This article explores the role of Ebony magazine as a key staging ground for competing political and ideological debates over Martin Luther King Jr's legacy, and the struggle for a national holiday in his name. In doing so, it provides an important case study into the contestations between what Houston Baker has described as “black critical memory” and “black conservative nostalgia.” In response to attempts by Ronald Reagan and other politicians to reimagine King as an advocate for color-blind conservatism, Ebony’s senior editor, Lerone Bennett Jr., sought to situate King's legacy within a radical “living history” of black America. However, the magazine's broader coverage of the King holiday movement betrayed underlying tensions within its discussion of King's legacy, and fed into the magazine's role as an inadvertent frame for color-blind ideologies during the 1980s.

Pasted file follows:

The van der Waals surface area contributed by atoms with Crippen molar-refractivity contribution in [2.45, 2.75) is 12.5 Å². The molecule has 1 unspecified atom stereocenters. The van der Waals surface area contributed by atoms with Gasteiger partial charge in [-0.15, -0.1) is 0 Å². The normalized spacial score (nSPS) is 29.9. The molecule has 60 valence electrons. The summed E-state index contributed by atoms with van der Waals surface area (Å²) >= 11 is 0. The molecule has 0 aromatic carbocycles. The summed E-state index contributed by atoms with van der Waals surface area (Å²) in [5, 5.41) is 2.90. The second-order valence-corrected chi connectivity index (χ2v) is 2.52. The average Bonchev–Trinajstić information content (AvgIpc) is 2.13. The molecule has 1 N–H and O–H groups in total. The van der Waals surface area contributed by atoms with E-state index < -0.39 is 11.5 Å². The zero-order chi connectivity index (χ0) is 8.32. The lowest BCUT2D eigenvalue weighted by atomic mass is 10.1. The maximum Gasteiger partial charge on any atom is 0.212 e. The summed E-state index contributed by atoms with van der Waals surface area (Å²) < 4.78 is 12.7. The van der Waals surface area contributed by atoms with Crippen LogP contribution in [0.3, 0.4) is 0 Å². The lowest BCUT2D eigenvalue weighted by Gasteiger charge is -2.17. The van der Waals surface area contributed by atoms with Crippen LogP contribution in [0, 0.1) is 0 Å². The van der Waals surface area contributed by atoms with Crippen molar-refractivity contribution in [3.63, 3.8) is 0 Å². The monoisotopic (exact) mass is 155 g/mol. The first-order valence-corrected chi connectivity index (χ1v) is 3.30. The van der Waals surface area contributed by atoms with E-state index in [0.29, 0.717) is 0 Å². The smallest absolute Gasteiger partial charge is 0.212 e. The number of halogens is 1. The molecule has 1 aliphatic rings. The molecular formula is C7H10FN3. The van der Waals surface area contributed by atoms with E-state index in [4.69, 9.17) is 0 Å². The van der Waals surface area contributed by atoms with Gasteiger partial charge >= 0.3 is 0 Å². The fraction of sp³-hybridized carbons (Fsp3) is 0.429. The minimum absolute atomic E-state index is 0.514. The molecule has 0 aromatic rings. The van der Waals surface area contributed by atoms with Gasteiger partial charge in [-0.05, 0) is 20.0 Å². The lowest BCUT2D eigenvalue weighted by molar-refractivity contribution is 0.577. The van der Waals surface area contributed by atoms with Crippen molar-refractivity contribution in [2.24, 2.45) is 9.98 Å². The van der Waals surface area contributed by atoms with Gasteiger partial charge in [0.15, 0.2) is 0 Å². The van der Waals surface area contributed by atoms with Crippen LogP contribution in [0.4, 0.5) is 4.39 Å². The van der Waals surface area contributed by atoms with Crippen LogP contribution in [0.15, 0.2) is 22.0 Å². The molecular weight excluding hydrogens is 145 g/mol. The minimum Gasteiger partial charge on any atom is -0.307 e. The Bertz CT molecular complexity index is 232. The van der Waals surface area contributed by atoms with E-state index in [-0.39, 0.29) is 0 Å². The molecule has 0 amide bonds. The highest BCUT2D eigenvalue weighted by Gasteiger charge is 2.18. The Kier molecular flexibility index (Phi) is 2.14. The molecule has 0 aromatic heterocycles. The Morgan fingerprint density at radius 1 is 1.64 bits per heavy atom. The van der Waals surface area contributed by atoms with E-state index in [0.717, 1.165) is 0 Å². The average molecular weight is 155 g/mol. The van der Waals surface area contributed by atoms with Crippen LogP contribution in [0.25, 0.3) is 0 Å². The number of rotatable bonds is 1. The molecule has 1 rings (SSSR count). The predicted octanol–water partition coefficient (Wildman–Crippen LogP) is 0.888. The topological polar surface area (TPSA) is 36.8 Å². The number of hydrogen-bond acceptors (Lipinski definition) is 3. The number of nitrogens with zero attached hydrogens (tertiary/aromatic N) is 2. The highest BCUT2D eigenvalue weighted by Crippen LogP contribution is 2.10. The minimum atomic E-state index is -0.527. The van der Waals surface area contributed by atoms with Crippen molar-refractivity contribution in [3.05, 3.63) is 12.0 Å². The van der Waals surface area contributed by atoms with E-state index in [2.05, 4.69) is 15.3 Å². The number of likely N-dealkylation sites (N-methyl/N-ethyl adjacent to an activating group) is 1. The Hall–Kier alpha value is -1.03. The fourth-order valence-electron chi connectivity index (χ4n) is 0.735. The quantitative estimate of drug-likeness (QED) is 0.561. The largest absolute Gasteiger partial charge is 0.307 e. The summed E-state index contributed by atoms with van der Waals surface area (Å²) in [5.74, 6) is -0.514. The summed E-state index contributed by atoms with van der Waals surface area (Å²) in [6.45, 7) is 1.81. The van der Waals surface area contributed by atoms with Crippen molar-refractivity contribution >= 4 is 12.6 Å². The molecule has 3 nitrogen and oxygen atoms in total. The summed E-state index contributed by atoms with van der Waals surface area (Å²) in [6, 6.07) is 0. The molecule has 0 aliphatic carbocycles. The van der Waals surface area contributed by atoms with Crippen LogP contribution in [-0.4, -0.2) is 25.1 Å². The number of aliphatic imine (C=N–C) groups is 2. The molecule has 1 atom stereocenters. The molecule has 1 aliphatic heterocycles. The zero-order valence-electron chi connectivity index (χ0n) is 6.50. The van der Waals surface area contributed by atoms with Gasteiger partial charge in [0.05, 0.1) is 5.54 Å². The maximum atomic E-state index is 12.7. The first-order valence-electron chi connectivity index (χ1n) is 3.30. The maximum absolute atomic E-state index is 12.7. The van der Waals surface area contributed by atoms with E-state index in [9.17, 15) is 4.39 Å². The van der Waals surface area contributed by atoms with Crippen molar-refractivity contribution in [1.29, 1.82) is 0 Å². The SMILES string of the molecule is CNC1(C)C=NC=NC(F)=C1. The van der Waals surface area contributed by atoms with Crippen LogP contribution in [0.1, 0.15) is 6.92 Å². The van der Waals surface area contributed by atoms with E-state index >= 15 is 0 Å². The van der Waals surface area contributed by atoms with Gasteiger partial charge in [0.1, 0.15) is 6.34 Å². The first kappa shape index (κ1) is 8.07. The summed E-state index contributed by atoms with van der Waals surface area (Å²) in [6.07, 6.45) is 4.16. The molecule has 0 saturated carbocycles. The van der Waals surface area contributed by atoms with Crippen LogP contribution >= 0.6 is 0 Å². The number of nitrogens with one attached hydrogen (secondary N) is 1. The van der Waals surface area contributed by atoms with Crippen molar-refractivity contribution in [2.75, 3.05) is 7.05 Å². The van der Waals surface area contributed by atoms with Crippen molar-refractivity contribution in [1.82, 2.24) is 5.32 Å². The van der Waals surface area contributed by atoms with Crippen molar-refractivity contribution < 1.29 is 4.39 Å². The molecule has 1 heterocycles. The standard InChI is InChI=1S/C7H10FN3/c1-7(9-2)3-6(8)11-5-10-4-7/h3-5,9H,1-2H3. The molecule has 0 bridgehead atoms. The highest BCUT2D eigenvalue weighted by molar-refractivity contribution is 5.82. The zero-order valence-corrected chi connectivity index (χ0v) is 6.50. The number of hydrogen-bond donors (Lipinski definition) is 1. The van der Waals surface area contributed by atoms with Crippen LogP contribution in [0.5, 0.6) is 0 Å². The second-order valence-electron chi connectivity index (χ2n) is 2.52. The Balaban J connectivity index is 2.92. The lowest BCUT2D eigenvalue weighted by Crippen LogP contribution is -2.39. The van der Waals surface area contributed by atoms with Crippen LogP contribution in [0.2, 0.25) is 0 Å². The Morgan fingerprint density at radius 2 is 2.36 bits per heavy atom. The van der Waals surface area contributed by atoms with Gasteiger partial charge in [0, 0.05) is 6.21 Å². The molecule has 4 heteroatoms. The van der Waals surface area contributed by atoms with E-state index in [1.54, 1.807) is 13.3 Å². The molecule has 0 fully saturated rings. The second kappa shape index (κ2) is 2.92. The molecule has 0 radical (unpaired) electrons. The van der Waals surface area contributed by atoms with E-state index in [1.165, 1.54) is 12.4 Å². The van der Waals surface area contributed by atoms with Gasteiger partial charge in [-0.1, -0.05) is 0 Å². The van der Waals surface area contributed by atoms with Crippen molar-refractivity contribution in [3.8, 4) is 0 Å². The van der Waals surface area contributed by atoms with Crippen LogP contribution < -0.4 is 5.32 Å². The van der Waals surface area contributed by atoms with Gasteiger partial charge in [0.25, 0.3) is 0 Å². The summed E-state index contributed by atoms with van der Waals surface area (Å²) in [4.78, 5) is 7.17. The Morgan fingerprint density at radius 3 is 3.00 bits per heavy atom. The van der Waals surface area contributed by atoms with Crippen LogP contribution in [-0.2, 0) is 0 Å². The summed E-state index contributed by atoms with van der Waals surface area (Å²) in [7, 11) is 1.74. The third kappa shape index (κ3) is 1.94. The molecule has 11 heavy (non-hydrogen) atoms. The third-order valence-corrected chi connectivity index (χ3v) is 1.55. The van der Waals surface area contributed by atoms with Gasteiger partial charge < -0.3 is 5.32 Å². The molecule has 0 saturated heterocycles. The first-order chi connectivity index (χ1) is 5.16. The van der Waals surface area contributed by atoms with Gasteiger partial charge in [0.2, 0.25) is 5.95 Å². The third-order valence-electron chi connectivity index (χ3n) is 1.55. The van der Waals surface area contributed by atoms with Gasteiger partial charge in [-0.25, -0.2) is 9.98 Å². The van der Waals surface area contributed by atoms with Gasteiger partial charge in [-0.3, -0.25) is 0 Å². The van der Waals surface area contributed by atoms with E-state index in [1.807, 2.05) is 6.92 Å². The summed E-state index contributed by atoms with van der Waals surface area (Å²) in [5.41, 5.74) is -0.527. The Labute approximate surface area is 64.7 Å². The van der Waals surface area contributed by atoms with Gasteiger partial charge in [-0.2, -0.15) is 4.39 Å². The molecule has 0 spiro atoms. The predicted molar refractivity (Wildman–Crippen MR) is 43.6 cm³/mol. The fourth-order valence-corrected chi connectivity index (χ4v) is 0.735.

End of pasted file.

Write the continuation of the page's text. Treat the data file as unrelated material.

|Number of pages||25|
|Journal||Journal of American Studies|
|Early online date||15 Nov 2016|
|Publication status||Published - May 2018|